New USDA Rule for Horses Imported from CEM-Affected Countries

The USDA's Animal and Plant Health Inspection Service (APHIS) is amending its regulations regarding the importation of horses from countries affected with contagious equine metritis (CEM).

"The additional testing added to our existing import regulations will strengthen protections for horses in the United States," said John R. Clifford, DVM, deputy administrator for APHIS' veterinary services program.

APHIS is taking this action after reviewing probable causes of CEM outbreaks in the United States. This review identified the need to strengthen testing protocol for horses arriving from CEM-affected countries.

CEM is a transmissible, exotic venereal disease in horses. It usually results in infertility in mares and, on rare occasions, can cause mares to spontaneously abort. Infected stallions exhibit no clinical signs but can carry the CEM bacteria for years. CEM is commonly transmitted during sexual intercourse but can also be transmitted indirectly through artificial insemination or contact with contaminated hands or objects. It can be treated with disinfectants and antibiotics.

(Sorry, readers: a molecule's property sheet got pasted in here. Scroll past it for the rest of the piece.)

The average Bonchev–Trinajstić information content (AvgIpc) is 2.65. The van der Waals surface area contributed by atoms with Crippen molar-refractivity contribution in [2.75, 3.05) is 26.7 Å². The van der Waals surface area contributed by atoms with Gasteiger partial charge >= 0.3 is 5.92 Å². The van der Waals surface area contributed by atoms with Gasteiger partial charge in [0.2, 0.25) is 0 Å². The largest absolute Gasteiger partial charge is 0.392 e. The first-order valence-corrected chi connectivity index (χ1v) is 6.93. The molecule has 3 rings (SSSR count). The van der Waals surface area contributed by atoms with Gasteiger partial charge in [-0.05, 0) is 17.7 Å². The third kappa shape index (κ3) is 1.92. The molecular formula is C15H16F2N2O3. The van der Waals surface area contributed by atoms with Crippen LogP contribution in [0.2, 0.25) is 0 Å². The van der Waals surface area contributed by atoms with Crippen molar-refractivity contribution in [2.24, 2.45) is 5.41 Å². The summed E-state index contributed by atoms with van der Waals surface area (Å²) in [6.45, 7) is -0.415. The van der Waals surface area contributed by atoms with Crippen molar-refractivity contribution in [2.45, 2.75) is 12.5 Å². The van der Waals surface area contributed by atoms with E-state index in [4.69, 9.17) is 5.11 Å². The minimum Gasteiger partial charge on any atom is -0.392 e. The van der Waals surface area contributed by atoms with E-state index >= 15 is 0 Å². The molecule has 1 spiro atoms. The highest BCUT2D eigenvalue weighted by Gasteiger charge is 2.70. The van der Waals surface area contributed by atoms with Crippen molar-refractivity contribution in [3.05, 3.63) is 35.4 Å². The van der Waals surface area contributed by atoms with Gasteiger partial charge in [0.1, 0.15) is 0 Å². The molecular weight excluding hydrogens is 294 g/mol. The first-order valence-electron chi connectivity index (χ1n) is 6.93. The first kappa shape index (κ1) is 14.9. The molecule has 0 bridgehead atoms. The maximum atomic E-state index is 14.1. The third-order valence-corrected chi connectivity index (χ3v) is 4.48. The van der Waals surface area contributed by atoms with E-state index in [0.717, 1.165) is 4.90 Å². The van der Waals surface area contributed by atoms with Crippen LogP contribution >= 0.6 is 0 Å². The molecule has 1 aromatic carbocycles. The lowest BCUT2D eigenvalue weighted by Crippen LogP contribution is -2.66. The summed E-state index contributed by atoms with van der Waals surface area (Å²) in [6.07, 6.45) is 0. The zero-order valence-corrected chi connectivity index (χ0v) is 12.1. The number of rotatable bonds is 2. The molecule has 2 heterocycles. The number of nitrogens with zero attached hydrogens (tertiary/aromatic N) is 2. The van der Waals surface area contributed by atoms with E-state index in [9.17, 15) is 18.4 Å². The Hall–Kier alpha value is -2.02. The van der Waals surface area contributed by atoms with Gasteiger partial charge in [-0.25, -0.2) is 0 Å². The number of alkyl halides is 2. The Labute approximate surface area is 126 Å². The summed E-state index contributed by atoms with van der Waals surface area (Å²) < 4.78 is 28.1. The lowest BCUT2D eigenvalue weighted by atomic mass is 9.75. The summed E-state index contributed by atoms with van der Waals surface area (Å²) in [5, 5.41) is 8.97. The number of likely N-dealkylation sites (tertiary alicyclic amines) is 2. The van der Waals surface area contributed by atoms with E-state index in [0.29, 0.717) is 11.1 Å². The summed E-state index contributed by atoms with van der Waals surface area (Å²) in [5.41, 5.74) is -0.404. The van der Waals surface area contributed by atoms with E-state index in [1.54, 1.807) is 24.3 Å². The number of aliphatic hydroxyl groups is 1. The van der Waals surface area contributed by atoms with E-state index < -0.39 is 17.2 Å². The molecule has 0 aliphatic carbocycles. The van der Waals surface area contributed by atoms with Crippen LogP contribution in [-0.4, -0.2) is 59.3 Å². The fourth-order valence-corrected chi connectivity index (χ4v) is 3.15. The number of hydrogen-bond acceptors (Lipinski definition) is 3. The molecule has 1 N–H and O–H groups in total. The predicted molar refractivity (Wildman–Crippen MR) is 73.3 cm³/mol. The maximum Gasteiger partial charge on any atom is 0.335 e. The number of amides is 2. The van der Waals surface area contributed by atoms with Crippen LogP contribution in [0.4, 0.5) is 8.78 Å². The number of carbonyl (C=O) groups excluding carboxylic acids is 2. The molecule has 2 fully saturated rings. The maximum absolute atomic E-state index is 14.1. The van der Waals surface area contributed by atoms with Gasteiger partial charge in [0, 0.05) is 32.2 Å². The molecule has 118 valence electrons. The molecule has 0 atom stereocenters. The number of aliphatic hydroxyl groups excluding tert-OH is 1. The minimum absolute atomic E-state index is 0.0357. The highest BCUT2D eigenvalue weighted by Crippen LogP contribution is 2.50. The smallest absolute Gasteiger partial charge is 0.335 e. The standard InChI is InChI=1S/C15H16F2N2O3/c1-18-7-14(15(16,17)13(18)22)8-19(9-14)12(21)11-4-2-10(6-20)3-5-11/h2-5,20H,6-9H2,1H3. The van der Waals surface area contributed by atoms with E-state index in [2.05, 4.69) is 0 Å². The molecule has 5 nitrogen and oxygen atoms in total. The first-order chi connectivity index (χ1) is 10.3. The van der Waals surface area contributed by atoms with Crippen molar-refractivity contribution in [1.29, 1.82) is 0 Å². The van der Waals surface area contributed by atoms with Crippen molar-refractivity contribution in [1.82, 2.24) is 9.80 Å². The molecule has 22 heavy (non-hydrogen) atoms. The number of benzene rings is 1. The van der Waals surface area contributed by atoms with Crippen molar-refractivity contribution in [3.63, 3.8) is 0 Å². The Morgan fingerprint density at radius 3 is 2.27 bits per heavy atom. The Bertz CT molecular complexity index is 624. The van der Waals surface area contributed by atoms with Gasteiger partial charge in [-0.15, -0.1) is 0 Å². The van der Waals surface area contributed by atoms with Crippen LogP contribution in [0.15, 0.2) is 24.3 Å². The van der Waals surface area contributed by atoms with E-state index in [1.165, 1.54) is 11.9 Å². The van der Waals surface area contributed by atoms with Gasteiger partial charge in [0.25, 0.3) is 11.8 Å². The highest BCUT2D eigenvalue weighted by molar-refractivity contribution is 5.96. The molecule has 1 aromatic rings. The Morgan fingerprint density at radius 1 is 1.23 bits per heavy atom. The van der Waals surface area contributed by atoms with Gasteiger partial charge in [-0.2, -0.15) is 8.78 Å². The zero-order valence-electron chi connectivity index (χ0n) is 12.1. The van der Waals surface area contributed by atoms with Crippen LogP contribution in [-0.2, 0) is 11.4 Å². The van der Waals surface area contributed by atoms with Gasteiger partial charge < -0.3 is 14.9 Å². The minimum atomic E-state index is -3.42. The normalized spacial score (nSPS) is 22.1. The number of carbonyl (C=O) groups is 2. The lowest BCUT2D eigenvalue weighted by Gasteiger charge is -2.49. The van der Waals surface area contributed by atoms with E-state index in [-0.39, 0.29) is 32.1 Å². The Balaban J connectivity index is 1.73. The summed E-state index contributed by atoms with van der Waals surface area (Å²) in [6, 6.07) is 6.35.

To strengthen testing requirements for imported horses, APHIS is requiring additional entry requirements for imported horses of certain ages. For yearlings and weanlings, proof must be given that they have not been bred to other horses either through artificial insemination or through live cover. Imported stallions and test mares (mares bred to the stallion while in quarantine to assure he does not transfer CEM during the breeding process) are now required to undergo an additional CEM test that will help improve the accuracy of final test results. These actions will provide additional safeguards against the introduction of CEM through the importation of affected horses.

This interim rule is published in the March 25 Federal Register and became effective upon publication. Consideration will be given to comments about the interim rule received on or before May 24. If you wish to submit a comment online, go to the Federal eRulemaking portal.

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